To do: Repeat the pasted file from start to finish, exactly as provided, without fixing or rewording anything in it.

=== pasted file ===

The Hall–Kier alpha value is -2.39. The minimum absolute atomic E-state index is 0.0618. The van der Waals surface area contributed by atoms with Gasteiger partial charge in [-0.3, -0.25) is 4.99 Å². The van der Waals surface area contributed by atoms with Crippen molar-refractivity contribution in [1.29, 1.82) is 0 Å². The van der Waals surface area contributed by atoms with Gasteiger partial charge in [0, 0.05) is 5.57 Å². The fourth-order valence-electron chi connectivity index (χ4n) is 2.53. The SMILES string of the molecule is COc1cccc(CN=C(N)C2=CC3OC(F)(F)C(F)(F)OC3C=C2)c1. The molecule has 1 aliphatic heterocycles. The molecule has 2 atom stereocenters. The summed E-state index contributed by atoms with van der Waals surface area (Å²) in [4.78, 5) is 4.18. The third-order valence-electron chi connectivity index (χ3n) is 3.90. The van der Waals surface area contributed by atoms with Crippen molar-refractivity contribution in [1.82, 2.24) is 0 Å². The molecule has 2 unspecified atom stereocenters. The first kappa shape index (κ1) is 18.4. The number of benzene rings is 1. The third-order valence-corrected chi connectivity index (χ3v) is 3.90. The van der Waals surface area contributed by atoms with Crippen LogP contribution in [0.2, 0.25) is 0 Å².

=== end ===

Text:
The Hall–Kier alpha value is -2.39. The minimum absolute atomic E-state index is 0.0618. The van der Waals surface area contributed by atoms with Gasteiger partial charge in [-0.3, -0.25) is 4.99 Å². The van der Waals surface area contributed by atoms with Crippen molar-refractivity contribution in [1.29, 1.82) is 0 Å². The van der Waals surface area contributed by atoms with Gasteiger partial charge in [0, 0.05) is 5.57 Å². The fourth-order valence-electron chi connectivity index (χ4n) is 2.53. The SMILES string of the molecule is COc1cccc(CN=C(N)C2=CC3OC(F)(F)C(F)(F)OC3C=C2)c1. The molecule has 1 aliphatic heterocycles. The molecule has 2 atom stereocenters. The summed E-state index contributed by atoms with van der Waals surface area (Å²) in [4.78, 5) is 4.18. The third-order valence-electron chi connectivity index (χ3n) is 3.90. The van der Waals surface area contributed by atoms with Crippen molar-refractivity contribution in [1.82, 2.24) is 0 Å². The molecule has 2 unspecified atom stereocenters. The first kappa shape index (κ1) is 18.4. The number of benzene rings is 1. The third-order valence-corrected chi connectivity index (χ3v) is 3.90. The van der Waals surface area contributed by atoms with Crippen LogP contribution in [0.2, 0.25) is 0 Å².